Aerobic exercise is your best bet when it comes to losing that dreaded belly fat, a new study from Duke University Medical Center finds.
When Duke researchers conducted a head-to-head comparison of aerobic exercise, resistance training, and a combination of the two, they found aerobic exercise to be the most efficient and most effective way to lose belly fat.
Learn more: Exercise Makes Cells Younger
Belly Fat Raises Risk of Heart Disease, Diabetes, and Cancer
This isn’t the fat that lies just under your skin.
Belly or abdominal fat – known as visceral fat and liver fat — is located deep within the abdominal cavity and fills the spaces between internal organs.
Belly fat been associated with increased risk for heart disease, diabetes, and certain kinds of cancer.
"When it comes to increased health risks, where fat is deposited in the body is more important than how much fat you have," says Duke exercise physiologist Cris Slentz, Ph.D., lead author of the study published in the American Journal of Physiology. "Our study sought to identify the most effective form of exercise to get rid of that unhealthy fat."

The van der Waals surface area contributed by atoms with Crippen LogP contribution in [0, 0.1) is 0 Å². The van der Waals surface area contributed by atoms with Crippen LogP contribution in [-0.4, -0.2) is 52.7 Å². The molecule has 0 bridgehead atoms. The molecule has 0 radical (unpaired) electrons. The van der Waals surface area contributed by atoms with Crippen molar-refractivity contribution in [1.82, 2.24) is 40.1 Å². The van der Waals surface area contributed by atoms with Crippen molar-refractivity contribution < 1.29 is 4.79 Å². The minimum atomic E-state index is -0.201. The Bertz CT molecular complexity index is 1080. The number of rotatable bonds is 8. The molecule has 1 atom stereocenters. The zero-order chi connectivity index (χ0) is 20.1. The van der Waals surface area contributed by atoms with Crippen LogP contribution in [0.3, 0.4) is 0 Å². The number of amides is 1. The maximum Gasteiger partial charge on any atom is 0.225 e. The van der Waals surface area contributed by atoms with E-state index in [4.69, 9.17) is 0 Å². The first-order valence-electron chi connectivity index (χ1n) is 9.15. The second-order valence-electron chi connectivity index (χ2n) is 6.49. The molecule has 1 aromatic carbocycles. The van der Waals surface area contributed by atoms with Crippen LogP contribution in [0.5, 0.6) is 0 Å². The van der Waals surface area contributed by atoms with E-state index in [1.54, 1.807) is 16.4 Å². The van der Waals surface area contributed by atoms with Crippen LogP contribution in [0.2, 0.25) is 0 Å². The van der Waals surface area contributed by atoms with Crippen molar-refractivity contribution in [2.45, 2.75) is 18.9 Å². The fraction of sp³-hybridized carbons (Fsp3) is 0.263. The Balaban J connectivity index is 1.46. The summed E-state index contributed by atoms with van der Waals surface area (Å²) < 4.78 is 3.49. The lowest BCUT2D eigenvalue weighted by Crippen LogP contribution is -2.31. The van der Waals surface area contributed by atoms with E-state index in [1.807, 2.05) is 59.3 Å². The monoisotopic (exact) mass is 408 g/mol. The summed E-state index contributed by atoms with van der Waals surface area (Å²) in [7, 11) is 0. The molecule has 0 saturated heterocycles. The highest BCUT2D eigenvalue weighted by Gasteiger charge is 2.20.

Aerobics Reduces Fat Better than Resistance Training
The Duke study showed aerobic training significantly reduced visceral fat and liver fat, the culprit in nonalcoholic fatty liver disease.
Aerobic exercise also did a better job than resistance training at improving fasting insulin resistance, and reducing liver enzymes and fasting triglyceride levels. All are known risk factors for diabetes and heart disease.
In the study, resistance training achieved no significant reductions in visceral fat, liver fat, liver enzyme levels or improvements in insulin resistance. The combination of aerobic with resistance training achieved results similar to aerobic training alone.
"Resistance training is great for improving strength and increasing lean body mass," says Slentz. "But if you are overweight, which two thirds of the population is, and you want to lose belly fat, aerobic exercise is the better choice because it burns more calories."
Aerobic training burned 67% more calories in the study when compared to resistance training.
While the training programs were substantial, Slentz says their previous research leads him to believe similar results could be achieved with a more moderate aerobic exercise program.
"What really counts is how much exercise you do, how many miles you walk and how many calories you burn," he says. "If you choose to work at a lower aerobic intensity, it will simply take longer to burn the same amount of unhealthy fat."
Spread the Health by forwarding this article to your friends and family, and sharing on Facebook.
Reference: American Journal of Physiology. Published Online August 10, 2011.
“The Effects of Aerobic versus Resistance Training on Visceral and Liver Fat Stores, Liver Enzymes and HOMA from STRRIDE AT/RT: A Randomized Trial,” Cris A. Slentz et al.
Author Affiliations: Duke University Medical Center, East Carolina University, Duke University Medical School